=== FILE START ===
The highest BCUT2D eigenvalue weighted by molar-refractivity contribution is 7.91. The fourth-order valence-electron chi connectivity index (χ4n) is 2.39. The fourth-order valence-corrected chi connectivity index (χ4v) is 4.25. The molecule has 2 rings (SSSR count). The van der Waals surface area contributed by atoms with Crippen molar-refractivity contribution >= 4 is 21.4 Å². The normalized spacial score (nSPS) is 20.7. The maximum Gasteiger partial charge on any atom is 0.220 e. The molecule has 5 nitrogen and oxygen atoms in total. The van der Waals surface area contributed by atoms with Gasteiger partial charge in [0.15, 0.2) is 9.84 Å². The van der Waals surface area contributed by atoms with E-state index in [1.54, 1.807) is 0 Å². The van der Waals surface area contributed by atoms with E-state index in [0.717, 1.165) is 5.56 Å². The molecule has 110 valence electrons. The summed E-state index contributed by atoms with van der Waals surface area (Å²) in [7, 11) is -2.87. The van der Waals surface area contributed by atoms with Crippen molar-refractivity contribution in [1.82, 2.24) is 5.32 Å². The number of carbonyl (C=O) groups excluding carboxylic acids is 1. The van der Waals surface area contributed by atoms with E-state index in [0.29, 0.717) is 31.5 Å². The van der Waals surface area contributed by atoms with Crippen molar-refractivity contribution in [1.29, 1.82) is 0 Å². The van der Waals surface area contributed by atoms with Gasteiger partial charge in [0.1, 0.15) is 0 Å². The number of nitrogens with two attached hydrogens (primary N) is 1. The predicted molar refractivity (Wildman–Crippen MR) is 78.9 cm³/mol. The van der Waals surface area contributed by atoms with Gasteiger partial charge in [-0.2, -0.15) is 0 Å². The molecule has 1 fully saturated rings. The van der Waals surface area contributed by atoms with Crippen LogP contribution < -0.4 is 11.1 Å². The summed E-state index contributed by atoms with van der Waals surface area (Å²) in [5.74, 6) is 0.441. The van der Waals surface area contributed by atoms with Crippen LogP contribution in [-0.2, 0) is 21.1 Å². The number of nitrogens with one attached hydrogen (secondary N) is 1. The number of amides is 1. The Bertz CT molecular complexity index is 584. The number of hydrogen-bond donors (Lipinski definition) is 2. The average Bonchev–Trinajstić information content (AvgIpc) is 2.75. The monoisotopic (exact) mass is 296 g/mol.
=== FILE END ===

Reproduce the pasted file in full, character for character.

The highest BCUT2D eigenvalue weighted by molar-refractivity contribution is 7.91. The fourth-order valence-electron chi connectivity index (χ4n) is 2.39. The fourth-order valence-corrected chi connectivity index (χ4v) is 4.25. The molecule has 2 rings (SSSR count). The van der Waals surface area contributed by atoms with Crippen molar-refractivity contribution >= 4 is 21.4 Å². The normalized spacial score (nSPS) is 20.7. The maximum Gasteiger partial charge on any atom is 0.220 e. The molecule has 5 nitrogen and oxygen atoms in total. The van der Waals surface area contributed by atoms with Gasteiger partial charge in [0.15, 0.2) is 9.84 Å². The van der Waals surface area contributed by atoms with E-state index in [1.54, 1.807) is 0 Å². The van der Waals surface area contributed by atoms with E-state index in [0.717, 1.165) is 5.56 Å². The molecule has 110 valence electrons. The summed E-state index contributed by atoms with van der Waals surface area (Å²) in [7, 11) is -2.87. The van der Waals surface area contributed by atoms with Crippen molar-refractivity contribution in [1.82, 2.24) is 5.32 Å². The number of carbonyl (C=O) groups excluding carboxylic acids is 1. The van der Waals surface area contributed by atoms with E-state index in [0.29, 0.717) is 31.5 Å². The van der Waals surface area contributed by atoms with Crippen molar-refractivity contribution in [1.29, 1.82) is 0 Å². The van der Waals surface area contributed by atoms with Gasteiger partial charge in [0.1, 0.15) is 0 Å². The number of nitrogens with two attached hydrogens (primary N) is 1. The predicted molar refractivity (Wildman–Crippen MR) is 78.9 cm³/mol. The van der Waals surface area contributed by atoms with Gasteiger partial charge in [-0.2, -0.15) is 0 Å². The molecule has 1 fully saturated rings. The van der Waals surface area contributed by atoms with Crippen LogP contribution < -0.4 is 11.1 Å². The summed E-state index contributed by atoms with van der Waals surface area (Å²) in [5.74, 6) is 0.441. The van der Waals surface area contributed by atoms with Crippen LogP contribution in [-0.2, 0) is 21.1 Å². The number of nitrogens with one attached hydrogen (secondary N) is 1. The number of amides is 1. The Bertz CT molecular complexity index is 584. The number of hydrogen-bond donors (Lipinski definition) is 2. The average Bonchev–Trinajstić information content (AvgIpc) is 2.75. The monoisotopic (exact) mass is 296 g/mol.